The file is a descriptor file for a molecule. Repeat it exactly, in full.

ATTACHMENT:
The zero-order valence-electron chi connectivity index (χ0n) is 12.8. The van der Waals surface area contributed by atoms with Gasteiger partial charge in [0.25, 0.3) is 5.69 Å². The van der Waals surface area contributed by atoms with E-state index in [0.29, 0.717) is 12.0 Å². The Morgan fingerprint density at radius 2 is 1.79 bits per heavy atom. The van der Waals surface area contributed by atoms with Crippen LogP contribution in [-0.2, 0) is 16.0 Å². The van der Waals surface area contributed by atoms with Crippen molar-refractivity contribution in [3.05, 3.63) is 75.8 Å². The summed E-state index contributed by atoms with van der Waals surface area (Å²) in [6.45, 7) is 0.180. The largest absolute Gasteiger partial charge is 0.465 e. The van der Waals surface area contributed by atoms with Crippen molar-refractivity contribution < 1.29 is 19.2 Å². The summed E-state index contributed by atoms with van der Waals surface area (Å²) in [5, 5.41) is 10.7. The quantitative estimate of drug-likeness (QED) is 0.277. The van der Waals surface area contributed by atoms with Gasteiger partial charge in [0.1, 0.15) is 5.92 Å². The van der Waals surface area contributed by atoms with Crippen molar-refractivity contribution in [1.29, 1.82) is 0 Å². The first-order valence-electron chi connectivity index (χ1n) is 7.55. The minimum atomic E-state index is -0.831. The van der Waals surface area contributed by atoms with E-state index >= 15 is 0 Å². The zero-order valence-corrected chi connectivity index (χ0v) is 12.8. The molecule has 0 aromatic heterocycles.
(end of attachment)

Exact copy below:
The zero-order valence-electron chi connectivity index (χ0n) is 12.8. The van der Waals surface area contributed by atoms with Gasteiger partial charge in [0.25, 0.3) is 5.69 Å². The van der Waals surface area contributed by atoms with E-state index in [0.29, 0.717) is 12.0 Å². The Morgan fingerprint density at radius 2 is 1.79 bits per heavy atom. The van der Waals surface area contributed by atoms with Crippen LogP contribution in [-0.2, 0) is 16.0 Å². The van der Waals surface area contributed by atoms with Crippen molar-refractivity contribution in [3.05, 3.63) is 75.8 Å². The summed E-state index contributed by atoms with van der Waals surface area (Å²) in [6.45, 7) is 0.180. The largest absolute Gasteiger partial charge is 0.465 e. The van der Waals surface area contributed by atoms with Crippen molar-refractivity contribution < 1.29 is 19.2 Å². The summed E-state index contributed by atoms with van der Waals surface area (Å²) in [5, 5.41) is 10.7. The quantitative estimate of drug-likeness (QED) is 0.277. The van der Waals surface area contributed by atoms with Gasteiger partial charge in [0.1, 0.15) is 5.92 Å². The van der Waals surface area contributed by atoms with Crippen molar-refractivity contribution in [1.29, 1.82) is 0 Å². The first-order valence-electron chi connectivity index (χ1n) is 7.55. The minimum atomic E-state index is -0.831. The van der Waals surface area contributed by atoms with E-state index >= 15 is 0 Å². The zero-order valence-corrected chi connectivity index (χ0v) is 12.8. The molecule has 0 aromatic heterocycles.